Theories of kindness and compassion were presented to students, parents and members of the community last week as part of Wallenpaupack School District's attempt at helping people look for the best in others.

WALLENPAUPACK - Theories of kindness and compassion were presented to students, parents and members of the community last week as part of Wallenpaupack School District's attempt at helping people look for the best in others.

From the diaries of Rachel Joy Scott, the first victim of the 1999 Columbine School shooting in Colorado, millions of students have learned of Scott's concept that if people can go out of their way to help others, they can start a chain reaction of the same behavior.

As part of "Rachel's Challenge," a program to educate and inform people of Rachel's ideas of kindness, administers selected 40 middle school and 60 high school students to participate in a training program to establish a Friends of Rachel's Club so her theories will live on in the school. Assistant Superintendent Dr. Joann Hudak said what the kids participated in wasn't a, "one-shot deal."

The speaker at the seminars, Jim Kennedy told the students that the club's goal isn't easy as they will be working to, "change a culture." If they worked together though, he said the students could make a huge difference in their school. More than a service club, he said the club is a way of life, a commitment to being a leader.

As part of a community training program, where parents and members of the public learned more about the program, Kennedy said if people were to flood the school with kindness and compassion, then disrespect and bullying would have a hard time existing.

From Rachel's life and writings, five challenges have been created, all of which were presented at the programs. Firstly, Kennedy explained that people should look for the best in others and eliminate any prejudice. He pointed out, that when people judge others, they may be doing so when the person is having a bad day and when looking for the worse, that is what will be found.

To dream, was the program's second challenge. Kennedy asked, "How many of us have enough trust, strength and faith to believe that we can do the impossible?" He said people should write their dreams down, which will help them see their goals.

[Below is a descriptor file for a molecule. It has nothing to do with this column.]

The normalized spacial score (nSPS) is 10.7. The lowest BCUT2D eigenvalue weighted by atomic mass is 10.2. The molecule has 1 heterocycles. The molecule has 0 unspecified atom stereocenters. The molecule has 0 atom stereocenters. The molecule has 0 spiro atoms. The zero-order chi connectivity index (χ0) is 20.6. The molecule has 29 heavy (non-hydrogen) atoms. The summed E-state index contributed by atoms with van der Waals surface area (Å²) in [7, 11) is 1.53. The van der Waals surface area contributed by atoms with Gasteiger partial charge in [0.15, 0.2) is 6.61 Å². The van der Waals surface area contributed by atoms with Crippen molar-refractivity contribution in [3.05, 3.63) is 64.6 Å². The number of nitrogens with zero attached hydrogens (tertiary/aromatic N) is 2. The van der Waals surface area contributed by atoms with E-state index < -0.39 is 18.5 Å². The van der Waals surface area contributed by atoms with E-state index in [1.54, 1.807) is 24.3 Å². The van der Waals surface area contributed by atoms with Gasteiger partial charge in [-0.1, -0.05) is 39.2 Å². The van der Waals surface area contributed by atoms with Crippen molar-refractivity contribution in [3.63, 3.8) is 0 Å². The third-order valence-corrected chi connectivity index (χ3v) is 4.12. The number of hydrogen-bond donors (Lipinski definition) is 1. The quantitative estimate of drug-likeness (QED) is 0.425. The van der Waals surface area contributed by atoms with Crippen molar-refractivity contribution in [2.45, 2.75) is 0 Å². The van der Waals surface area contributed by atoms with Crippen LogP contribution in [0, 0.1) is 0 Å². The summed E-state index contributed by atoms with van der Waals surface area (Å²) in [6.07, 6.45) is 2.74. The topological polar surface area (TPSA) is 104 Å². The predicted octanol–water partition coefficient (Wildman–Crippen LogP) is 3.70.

The third challenge is for people to choose positive influences while also being a positive role model to others. Choices made today, Kennedy said, will determine who people become tomorrow.

Names can be weapons because words hurt, Kennedy said. The fourth challenge, he explained is that people need to speak with kindness. Rachel, he said, knew how she wanted to be treated and so she treated everyone the same way, which is the point of the fourth challenge. For the final challenge, everyone closed their eyes and imagined that the people, who meant the most to them, were present. Within three days, Kennedy instructed everyone to tell the loved ones how much they cared for them.

As part of the student training program, students listed a number of things that need to happen in order for change to occur. Taking their time to discuss the topics, gradually hands went up, as the students gave suggestions that included more students' involvement.

At lunch, it was noted that the kids tend to sit with the same people. One student suggested a mentorship program, where the upperclassmen go to the middle school to make a connection. The student explained that going into the freshman year can be scary and having that connection could be comforting for the freshmen.
A student said she felt staff shouldn't be as involved. She acknowledged that supervision is needed, but if the students did more, then they may connect more, instead it's like their parents are watching them.

After seeing the program a few years ago, a junior at Western Wayne, Alexandria Kuplack helped with the program, even making it her senior project. Kuplack was in the sixth grade when the Columbine shootings occurred, but today seeing the presentations and being involved she said it has been life changing.

Hudak said Rachel's Challenge is a way of changing how things are done. As an educator, she admitted that she has been worried about what's happening with kids and their mental health. Rachel's Challenge, she said, is a program that can bring hope and people together and even make the world a better place.

The program was also held at Wayne Highlands, Western Wayne and Forest City Regional School Districts, and evening community meetings were held.

For more information about Rachel's Challenge, visit